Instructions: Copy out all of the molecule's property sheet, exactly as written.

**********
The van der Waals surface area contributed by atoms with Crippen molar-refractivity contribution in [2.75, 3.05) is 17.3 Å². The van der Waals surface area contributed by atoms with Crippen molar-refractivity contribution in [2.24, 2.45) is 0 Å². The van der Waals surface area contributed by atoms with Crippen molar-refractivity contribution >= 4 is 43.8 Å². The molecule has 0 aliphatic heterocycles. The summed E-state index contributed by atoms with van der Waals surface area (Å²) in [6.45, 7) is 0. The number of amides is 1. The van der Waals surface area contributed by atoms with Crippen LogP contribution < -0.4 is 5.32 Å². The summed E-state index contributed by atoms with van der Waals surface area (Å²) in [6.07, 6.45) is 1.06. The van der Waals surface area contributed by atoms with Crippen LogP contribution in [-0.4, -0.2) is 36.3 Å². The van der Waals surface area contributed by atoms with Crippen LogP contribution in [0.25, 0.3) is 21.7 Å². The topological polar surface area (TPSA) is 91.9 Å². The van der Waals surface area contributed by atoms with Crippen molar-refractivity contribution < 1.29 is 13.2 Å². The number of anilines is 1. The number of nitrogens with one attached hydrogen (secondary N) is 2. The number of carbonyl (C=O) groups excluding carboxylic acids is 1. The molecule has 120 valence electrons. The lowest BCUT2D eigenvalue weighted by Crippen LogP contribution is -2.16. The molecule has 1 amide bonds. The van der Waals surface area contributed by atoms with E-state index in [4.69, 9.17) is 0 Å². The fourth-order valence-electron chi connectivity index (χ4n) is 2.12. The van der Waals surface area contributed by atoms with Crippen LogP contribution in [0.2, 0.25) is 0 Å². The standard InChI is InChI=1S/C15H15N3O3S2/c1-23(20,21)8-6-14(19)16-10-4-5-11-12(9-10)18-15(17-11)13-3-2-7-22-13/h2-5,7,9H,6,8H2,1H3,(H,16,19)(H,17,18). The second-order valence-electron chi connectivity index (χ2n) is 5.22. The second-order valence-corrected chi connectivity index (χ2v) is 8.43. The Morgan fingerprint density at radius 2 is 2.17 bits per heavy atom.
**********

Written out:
The van der Waals surface area contributed by atoms with Crippen molar-refractivity contribution in [2.75, 3.05) is 17.3 Å². The van der Waals surface area contributed by atoms with Crippen molar-refractivity contribution in [2.24, 2.45) is 0 Å². The van der Waals surface area contributed by atoms with Crippen molar-refractivity contribution >= 4 is 43.8 Å². The molecule has 0 aliphatic heterocycles. The summed E-state index contributed by atoms with van der Waals surface area (Å²) in [6.45, 7) is 0. The number of amides is 1. The van der Waals surface area contributed by atoms with Crippen LogP contribution < -0.4 is 5.32 Å². The summed E-state index contributed by atoms with van der Waals surface area (Å²) in [6.07, 6.45) is 1.06. The van der Waals surface area contributed by atoms with Crippen LogP contribution in [-0.4, -0.2) is 36.3 Å². The van der Waals surface area contributed by atoms with Crippen LogP contribution in [0.25, 0.3) is 21.7 Å². The topological polar surface area (TPSA) is 91.9 Å². The van der Waals surface area contributed by atoms with Crippen molar-refractivity contribution < 1.29 is 13.2 Å². The number of anilines is 1. The number of nitrogens with one attached hydrogen (secondary N) is 2. The number of carbonyl (C=O) groups excluding carboxylic acids is 1. The molecule has 120 valence electrons. The lowest BCUT2D eigenvalue weighted by Crippen LogP contribution is -2.16. The molecule has 1 amide bonds. The van der Waals surface area contributed by atoms with E-state index in [4.69, 9.17) is 0 Å². The fourth-order valence-electron chi connectivity index (χ4n) is 2.12. The van der Waals surface area contributed by atoms with Crippen LogP contribution in [0.2, 0.25) is 0 Å². The standard InChI is InChI=1S/C15H15N3O3S2/c1-23(20,21)8-6-14(19)16-10-4-5-11-12(9-10)18-15(17-11)13-3-2-7-22-13/h2-5,7,9H,6,8H2,1H3,(H,16,19)(H,17,18). The second-order valence-electron chi connectivity index (χ2n) is 5.22. The second-order valence-corrected chi connectivity index (χ2v) is 8.43. The Morgan fingerprint density at radius 2 is 2.17 bits per heavy atom.